Here on the threshold of 2014, let’s imagine you’ve just written a book and it’s ready to bring to market. Your book is a niche product, and unlikely to be picked up by a mass-market publisher, so you self-publish as a print-on-demand book. Up it goes in the virtual bookstore – where it joins other niche books on an infinitely long virtual shelf, waiting to be noticed.
Planning to lose?
Making your book easily available on the web is a good thing. However, the down side of those easily accessible and infinitely long shelves is that the shelves are crowded, and becoming more crowded all the time. What are the odds your book will ever be found and picked?
“If you need to get picked from the shelf/slush pile/transom catch basin then you’ve already lost”, Seth Godin says in a recent post.
This holds true for any product. Imagine bringing yourself to market. You’ve posted your resumé to an online job board such as Monster, which hosts over a million resumés. You’ve created your profile on LinkedIn where it will join two hundred million other profiles. Yes, you can use tags and search terms to help people find you, but you’re still competing with hundreds and thousands of other candidates. You might just as well go sit on the park bench with Vladimir and Estragon.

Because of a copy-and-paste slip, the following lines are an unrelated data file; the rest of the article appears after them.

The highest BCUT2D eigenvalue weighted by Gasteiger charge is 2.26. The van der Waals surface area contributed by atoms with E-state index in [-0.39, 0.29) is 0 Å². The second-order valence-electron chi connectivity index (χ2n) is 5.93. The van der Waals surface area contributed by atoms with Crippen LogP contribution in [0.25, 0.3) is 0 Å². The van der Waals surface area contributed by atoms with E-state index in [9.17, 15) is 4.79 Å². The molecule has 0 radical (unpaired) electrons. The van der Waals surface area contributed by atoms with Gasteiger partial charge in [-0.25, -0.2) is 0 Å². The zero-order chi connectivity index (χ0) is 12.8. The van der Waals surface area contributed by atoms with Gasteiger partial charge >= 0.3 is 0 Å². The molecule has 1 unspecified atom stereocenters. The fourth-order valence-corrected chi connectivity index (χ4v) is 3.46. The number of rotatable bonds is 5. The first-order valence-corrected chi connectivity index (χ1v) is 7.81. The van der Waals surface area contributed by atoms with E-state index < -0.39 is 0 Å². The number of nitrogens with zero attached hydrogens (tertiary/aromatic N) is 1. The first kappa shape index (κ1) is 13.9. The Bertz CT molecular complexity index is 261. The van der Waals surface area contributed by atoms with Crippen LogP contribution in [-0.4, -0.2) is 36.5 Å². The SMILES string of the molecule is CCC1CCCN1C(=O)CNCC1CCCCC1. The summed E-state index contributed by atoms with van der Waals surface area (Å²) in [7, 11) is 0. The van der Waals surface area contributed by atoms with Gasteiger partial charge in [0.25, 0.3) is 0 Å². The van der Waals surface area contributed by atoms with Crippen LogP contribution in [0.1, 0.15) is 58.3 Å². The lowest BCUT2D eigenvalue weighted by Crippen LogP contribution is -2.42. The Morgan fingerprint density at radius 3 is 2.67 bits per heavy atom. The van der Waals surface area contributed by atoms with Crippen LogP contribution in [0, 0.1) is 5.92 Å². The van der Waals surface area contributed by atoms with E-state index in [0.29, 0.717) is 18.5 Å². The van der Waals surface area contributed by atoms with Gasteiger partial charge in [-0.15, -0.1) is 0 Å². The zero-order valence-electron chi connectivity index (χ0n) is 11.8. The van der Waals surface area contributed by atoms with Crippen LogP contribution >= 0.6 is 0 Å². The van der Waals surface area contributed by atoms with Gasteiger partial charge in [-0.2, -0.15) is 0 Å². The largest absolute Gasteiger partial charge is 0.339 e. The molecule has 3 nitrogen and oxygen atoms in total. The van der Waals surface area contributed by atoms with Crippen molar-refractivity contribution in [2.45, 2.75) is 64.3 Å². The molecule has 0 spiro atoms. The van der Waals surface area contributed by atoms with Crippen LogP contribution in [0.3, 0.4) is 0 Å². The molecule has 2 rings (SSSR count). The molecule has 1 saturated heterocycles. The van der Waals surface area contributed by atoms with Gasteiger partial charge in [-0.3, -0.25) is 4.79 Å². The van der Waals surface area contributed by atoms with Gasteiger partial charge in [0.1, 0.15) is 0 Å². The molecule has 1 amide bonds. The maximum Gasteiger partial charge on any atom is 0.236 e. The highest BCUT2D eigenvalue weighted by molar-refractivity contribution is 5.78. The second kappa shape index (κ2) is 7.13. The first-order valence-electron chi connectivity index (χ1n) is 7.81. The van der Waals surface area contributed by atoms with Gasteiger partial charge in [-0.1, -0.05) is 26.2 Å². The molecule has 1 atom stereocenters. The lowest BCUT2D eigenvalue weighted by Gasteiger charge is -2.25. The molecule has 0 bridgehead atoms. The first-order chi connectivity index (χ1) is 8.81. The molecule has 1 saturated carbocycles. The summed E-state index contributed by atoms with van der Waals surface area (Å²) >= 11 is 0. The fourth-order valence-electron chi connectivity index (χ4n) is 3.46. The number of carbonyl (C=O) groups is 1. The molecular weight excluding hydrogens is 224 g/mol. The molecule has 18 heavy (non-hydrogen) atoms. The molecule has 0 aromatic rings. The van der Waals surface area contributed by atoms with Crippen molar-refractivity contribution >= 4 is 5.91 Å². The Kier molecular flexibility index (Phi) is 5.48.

Don’t rely on the shelf
If you want your product to stand out in a crowd, the best thing you can do – in fact the only thing you can do, Godin contends – is to put aside your dependence on being found on the shelf (or in the resumé bank, or on LinkedIn). Instead, go directly to the people who care about your product, and “be the one and only dominator in a category of one”.
Does that mean a job seeker has a better chance of finding a job by directly approaching the person who needs them and for whom they want to work? Yes, Virginia. The rules of marketing are not different when the product is yourself. A static Internet presence (such as a profile on LinkedIn, or a website) is important in that it does allow you to be found when the people who already know about your product are looking specifically for that product. However, a static Internet presence rarely leads to being found unless people are looking specifically for you.
If you want to be successful in selling yourself, get off the shelf, find a way to meet your customer and talk to them in their language – don’t wait for your customer to find you.
PS If you are tired of sitting on the shelf and want to approach your next job proactively, we can help – let’s talk!